November 5th 2010
I’ve had a bunch of writer friends – at all levels of the game – admit to falling prey to this thing called the Impostor Syndrome at least once in the course of their writing lives and careers. The basic instinct of responding, in particular, to some glorious moment (like holding your own book in your hand for the first time, or being on a panel at a con, or being asked for writing advice, stuff like that) by responding to a remark or a situation by looking over your shoulder to find out which actual REAL writer that remark or situation pertains to – because it couldn’t possibly be you. It’s the perennial “I’m here under false pretences – there are so many who are so much more qualified to be here or deserve to be here so much more than me…” kind of response. It’s turning to look a piece of your own success in the eye, and finding yourself unable to hold that eye contact, feeling the urge to slink away into the shadows because you’ve somehow been “unmasked” as being at the ball wearing another’s robes of honour.
Time was, back when I wrote everything by hand, that I had a badge of honour by which I could identify myself as an honest-to-goodness writer. I had an ink-stained callus on the third finger of my right hand, where the pen used to rest when I wielded it – and I could lift that hand, and show that mark, and it would announce to all and sundry that here stood a writer who had earned the name – look at my hand – I bear the Mark of the Scribe, and you only get this when you’ve spent hours and days and weeks and months plying that pen across the virgin page, creating words and worlds. It was a physical sign – better than a tattoo – it showed the world exactly who or what you were. Oh, the Impostor Syndrome was still around and no less strong and powerful than it is today – but you could offer this particular disfigurement as proof that you were, in fact, deserving of a place where a writer should go.
My callus is long gone, since I started writing everything via keyboard. I could be anybody now. An accountant. A taxidermist. A doctor. A lawyer. A Bloomingdale salesgirl.
My hands don’t bear the badge any more. No inkstains. No hardened wedge of flesh pushed into the bone to prove that I had been pressing a pen against it.
And the Impostor Syndrome persists – I can’t tell you if the ones at the VERY top of the pyramid in my craft feel it in quite the same way, but I know I still feel the pangs of it every so often, particularly if I”m offered a compliment on something I’ve produced. I’ve put in the years, paid the dues, I’ve pracised diligently and produced (at a rough estimate) about 3 million words in print to date. But I’ve no callus. And I still turn to look behind me if somebody comes up to me in a corridor at a convention and says something nice about a book of mine or a story that they’d liked.
Can’t be me they’re talking about. Can’t be me they’re talking TO. Can’t possibly. There’s another writer behind me, smiling and nodding as they graciously accept the offered compliment. There’s got to be.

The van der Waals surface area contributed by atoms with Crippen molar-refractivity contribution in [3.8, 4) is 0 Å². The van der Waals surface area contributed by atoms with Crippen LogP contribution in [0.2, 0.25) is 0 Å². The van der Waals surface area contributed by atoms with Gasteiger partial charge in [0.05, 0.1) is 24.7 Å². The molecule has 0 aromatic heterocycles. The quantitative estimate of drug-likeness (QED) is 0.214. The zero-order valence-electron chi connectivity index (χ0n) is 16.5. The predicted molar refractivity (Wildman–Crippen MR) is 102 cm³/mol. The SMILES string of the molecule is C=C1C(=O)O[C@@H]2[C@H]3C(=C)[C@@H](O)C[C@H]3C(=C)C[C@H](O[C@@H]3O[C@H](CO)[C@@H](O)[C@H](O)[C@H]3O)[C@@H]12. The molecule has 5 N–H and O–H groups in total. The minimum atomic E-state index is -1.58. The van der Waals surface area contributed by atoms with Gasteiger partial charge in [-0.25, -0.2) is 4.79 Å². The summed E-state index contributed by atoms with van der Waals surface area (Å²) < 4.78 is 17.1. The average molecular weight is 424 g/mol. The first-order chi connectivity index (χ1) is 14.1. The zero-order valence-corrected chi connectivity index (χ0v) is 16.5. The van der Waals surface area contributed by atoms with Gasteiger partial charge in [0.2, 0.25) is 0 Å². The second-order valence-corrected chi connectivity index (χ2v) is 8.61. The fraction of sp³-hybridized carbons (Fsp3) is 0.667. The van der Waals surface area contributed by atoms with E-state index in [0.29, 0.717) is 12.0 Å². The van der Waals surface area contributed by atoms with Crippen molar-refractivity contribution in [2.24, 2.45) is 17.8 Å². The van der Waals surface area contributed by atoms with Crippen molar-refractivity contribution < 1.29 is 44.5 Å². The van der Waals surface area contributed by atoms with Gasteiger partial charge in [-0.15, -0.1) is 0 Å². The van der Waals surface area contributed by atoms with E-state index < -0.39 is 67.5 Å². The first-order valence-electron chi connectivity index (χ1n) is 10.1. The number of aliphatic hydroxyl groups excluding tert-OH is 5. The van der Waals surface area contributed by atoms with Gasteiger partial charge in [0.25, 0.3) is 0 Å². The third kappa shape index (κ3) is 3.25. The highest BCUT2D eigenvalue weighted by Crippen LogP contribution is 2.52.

I don’t think you ever quite get over that. That some stranger has read your words, and liked them, and what’s more liked them enough to come and tell you so. It’s the best feeling in the WORLD, mind you, to hear your heart’s children being praised in your presence – but every so often many of us have to MAKE ourselves remember the ink-stained callus on our finger, the ghost that lingers like an aura around our hand. YOu never quite get over Impostor Syndrome – but you might, in time, make peace with it – and learn how to channel that gracious writer who’s always standing behind you, and smile, and offer a sincere thank you to the person who just gave your work the gift of their approval and regard.
There’s a part of every writer which NEVER believes that it’s all right to just accept the mantle of WRITER flung around our shoulders and cultivate that sense of what seems like entitlement; there is another part that lurks in us all that has never believed that life could have turned out otherwise. Sometimes it’s hard to see the road that lies between these two conflicting impulses.
But we walk it. And try to keep our balance as best we are able.
Ask a writer sometime about that writer’s callus on the third finger, the one long gone. Most of us will know it, know of it. Most of us will smile when we tell you about it, and stop believing, if only just for a moment, that you could have only meant the question for somebody a lot more exalted than we could ever be…
Alma Alexander is a novelist, short story writer and anthologist whose books include High Fantasy ("Hidden Quen""Changer of Days"), historical fantasy ("Secrets of Jin Shei", "Embers of Heaven"), contemporary fantasy ("Midnight at Spanish gardens") and YA (the Worldweavers series, the Were Chronicles). She lives in the Pacific Northwest with her husband and two cats. Visit site.
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